Modi calls for mass movement to save water
The thrust of the Prime Minister’s radio address on Sunday was on the water crisis in the country and the urgent need to tackle it.
Narendra Modi exhorted the people to start a “mass movement” to conserve water. “My first request is that just as people have given the cleanliness drive the shape of a mass movement, let’s also start a mass movement for water conservation,” he said.
“We should all resolve to save every drop of water. I believe that water is God’s prasad to us; water is like the philosopher’s stone.”
Modi said he had recently written to “sarpanches” and “gram pradhans” across the country urging them to convene meetings of the “gram sabha” and discuss the water crisis and possible solutions.
He said “just 8 per cent” of rainwater was now harvested, and that this needed to be increased.
“There is no fixed way to conserve water. In different parts, different methods may be adopted but the aim is the same — to conserve every drop of water,” he said.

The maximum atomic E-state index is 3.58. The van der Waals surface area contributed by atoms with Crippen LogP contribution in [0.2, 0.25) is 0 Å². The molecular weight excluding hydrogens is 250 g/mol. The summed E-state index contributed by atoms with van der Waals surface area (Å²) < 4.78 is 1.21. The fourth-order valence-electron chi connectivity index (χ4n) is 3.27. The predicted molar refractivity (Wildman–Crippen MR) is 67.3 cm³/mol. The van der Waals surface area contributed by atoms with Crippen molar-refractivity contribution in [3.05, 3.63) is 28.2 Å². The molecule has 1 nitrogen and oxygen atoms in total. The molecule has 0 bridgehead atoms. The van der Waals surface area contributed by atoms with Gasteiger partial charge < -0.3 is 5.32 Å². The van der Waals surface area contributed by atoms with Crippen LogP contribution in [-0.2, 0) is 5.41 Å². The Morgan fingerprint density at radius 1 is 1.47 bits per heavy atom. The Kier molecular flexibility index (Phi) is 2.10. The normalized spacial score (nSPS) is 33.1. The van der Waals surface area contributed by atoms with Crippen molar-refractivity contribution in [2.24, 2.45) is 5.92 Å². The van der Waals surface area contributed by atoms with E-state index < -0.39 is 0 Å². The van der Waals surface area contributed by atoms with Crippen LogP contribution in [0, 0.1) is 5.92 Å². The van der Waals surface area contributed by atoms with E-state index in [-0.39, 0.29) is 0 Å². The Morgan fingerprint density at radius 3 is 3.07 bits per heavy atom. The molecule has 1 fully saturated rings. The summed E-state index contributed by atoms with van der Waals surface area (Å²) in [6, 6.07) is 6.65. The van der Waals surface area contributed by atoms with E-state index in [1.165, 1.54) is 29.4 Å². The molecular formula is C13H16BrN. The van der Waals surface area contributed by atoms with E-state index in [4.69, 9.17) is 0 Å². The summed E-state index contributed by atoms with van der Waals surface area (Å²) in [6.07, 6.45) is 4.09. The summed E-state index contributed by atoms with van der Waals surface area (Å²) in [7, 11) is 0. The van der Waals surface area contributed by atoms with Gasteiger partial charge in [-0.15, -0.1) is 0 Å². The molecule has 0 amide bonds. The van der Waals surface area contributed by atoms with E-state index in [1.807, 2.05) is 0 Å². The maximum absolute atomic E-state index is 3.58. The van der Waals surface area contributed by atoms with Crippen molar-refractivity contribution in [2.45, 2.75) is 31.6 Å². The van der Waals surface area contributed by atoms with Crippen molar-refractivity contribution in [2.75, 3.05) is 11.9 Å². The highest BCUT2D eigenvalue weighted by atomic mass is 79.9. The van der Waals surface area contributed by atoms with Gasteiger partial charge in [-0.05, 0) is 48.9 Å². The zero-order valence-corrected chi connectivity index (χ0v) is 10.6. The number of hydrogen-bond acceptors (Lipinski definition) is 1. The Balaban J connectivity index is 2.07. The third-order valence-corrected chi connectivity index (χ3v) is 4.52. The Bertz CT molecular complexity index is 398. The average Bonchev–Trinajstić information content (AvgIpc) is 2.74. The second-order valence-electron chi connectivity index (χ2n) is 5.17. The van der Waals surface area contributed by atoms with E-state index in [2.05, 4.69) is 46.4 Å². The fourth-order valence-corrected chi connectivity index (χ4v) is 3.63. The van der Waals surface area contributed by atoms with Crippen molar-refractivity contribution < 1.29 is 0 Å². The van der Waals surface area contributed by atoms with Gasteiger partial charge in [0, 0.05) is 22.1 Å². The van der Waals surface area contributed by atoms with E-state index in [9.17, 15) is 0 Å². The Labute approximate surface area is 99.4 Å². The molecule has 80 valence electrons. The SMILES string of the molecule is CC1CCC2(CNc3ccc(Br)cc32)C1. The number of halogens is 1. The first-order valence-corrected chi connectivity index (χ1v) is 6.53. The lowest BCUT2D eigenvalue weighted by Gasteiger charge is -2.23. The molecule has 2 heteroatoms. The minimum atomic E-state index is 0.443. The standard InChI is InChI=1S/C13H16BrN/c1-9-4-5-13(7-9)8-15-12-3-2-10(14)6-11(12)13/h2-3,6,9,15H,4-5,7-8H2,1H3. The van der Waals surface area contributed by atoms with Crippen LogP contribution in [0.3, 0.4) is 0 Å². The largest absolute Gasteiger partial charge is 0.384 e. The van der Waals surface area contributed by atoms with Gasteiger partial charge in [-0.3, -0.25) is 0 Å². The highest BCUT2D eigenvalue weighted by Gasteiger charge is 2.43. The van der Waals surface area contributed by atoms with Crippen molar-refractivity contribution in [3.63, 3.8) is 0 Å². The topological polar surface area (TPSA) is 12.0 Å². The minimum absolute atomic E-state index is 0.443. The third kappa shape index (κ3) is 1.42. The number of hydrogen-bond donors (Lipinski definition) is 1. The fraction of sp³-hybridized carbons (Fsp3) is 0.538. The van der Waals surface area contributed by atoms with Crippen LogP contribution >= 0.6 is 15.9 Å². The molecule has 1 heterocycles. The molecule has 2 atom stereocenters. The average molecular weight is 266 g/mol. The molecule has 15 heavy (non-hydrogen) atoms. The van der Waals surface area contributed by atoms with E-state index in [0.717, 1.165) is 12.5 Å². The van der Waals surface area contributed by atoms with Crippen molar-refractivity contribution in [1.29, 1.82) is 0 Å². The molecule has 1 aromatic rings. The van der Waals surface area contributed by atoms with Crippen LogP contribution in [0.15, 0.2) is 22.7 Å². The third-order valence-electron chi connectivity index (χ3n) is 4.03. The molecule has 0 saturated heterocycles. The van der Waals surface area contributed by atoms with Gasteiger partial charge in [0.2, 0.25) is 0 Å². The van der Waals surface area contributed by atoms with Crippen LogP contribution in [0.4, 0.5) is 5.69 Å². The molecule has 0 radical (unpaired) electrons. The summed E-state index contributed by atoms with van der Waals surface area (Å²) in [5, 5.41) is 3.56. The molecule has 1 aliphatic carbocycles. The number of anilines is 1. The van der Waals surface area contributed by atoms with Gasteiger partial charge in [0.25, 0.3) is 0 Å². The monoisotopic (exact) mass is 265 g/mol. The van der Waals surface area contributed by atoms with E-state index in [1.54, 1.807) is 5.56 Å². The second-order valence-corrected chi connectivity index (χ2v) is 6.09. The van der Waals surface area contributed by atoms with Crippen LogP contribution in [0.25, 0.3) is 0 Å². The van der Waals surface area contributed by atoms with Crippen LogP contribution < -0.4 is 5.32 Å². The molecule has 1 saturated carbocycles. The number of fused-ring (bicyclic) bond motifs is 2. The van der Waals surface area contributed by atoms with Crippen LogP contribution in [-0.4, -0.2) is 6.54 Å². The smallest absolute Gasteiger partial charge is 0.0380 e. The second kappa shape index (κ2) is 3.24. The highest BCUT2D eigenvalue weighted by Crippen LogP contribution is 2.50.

Just two months ago, around 1.4 lakh litres of drinking water was used to wash the roads of Varanasi where over 30 per cent of the population goes without piped water. A day later, Modi arrived in the city for a spectacular road show.
The spectre of a crisis this year comes after drought in some parts of India in 2018 destroyed crops, ravaged livestock, exhausted reservoirs, leaving some cities and industries with little water.
However, Modi did not outline any specific measures his government would take to deal with the ongoing situation, which has already affected the sowing of summer crops and forced many communities to buy water from expensive private tankers.
Himanshu Thakkar, co-ordinator of the South Asia Network of Dams, Rivers and People (SANDRP), said Modi’s initiative would have limited impact without the government fixing problems like rampant groundwater usage.
A key source of water, groundwater levels in 52 per cent of wells monitored nationwide were lower in 2018 compared to last decade's average, the country's water resources minister Gajendra Singh Shekhawat told Parliament this week.
“The government is doing nothing to regulate groundwater use,” said Thakkar of SANDRP, a non-governmental organisation that advocates for better water management practices.
“It has all the knowledge and institutions, but it is doing nothing.”